Austin has seen a spate of scooter crashes resulting in injuries and fatalities recently. Amid these incidents—which include a couple of recent crashes downtown where micro-mobility use is a common sight—the Downtown Commission has called on the city to employ stricter regulations.
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South-Central Texas is having its hottest May in over a century.
Heading into the end of the month, the National Weather Service reported that the region is seeing its warmest May in over 125 years. This comes just a few months after the area saw the hottest December on record.
And though storms hit Austin last week, the record-setting temperatures are accompanied by drought conditions.
In May, Austin normally gets 4.7 inches of rain. With two days left this month, Austin has only gotten 2.3 inches, according to Andrew Quigley, a meteorologist with the NWS.
“It's kind of one of those months that we rely on to get precipitation,” Quigley said. “So obviously, it's less than ideal that we were so far below normal this month, because May just generally tends to be wetter, and then we tend to dry out kind of moving into the summer.”
Quigley added that the summer will likely bring precipitation conditions similar to May's.
\u201cWith no additional rain expected before the end of May, it's safe to say it was a dry meteorological spring. Rainfall amounts ranged from less than 2" (<25% of normal) in northern Atascosa County since March 1 to just under 10" in eastern Williamson & far SW Dimmit counties.\u201d— NWS Austin/San Antonio (@NWS Austin/San Antonio) 1653871383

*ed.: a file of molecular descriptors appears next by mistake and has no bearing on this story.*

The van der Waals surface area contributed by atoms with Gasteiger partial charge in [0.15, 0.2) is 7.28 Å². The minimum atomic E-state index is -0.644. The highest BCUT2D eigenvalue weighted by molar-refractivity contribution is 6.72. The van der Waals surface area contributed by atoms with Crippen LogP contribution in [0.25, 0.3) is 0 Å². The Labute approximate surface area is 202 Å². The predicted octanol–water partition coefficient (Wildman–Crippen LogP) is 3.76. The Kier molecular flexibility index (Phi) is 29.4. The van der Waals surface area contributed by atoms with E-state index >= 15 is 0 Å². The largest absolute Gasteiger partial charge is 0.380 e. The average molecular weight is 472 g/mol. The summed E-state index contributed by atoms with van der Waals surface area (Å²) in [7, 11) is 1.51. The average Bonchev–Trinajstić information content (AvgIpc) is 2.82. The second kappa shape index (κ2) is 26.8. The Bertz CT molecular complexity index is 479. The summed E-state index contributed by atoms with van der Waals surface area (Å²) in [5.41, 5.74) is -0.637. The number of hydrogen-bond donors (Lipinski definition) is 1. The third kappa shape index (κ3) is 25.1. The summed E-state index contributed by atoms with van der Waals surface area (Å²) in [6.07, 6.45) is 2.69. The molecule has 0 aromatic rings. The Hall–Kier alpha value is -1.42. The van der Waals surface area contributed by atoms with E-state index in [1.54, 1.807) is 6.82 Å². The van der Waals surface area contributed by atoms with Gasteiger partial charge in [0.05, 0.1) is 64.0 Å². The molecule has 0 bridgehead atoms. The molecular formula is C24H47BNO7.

But don’t count on the heat letting up anytime soon. Heading into the summer, Austin is seeing a 50 to 60% chance of having above normal temperatures.
If you like getting outside this time of year, there are some practices to keep in mind to stay safe.
“It's important that you're drinking enough water and that you're taking breaks in between your time outdoors to get inside, cool down and give your body the rest it needs,” Quigley said. “It can sneak up on you quickly, how strenuous the heat can be and the toll it can take.”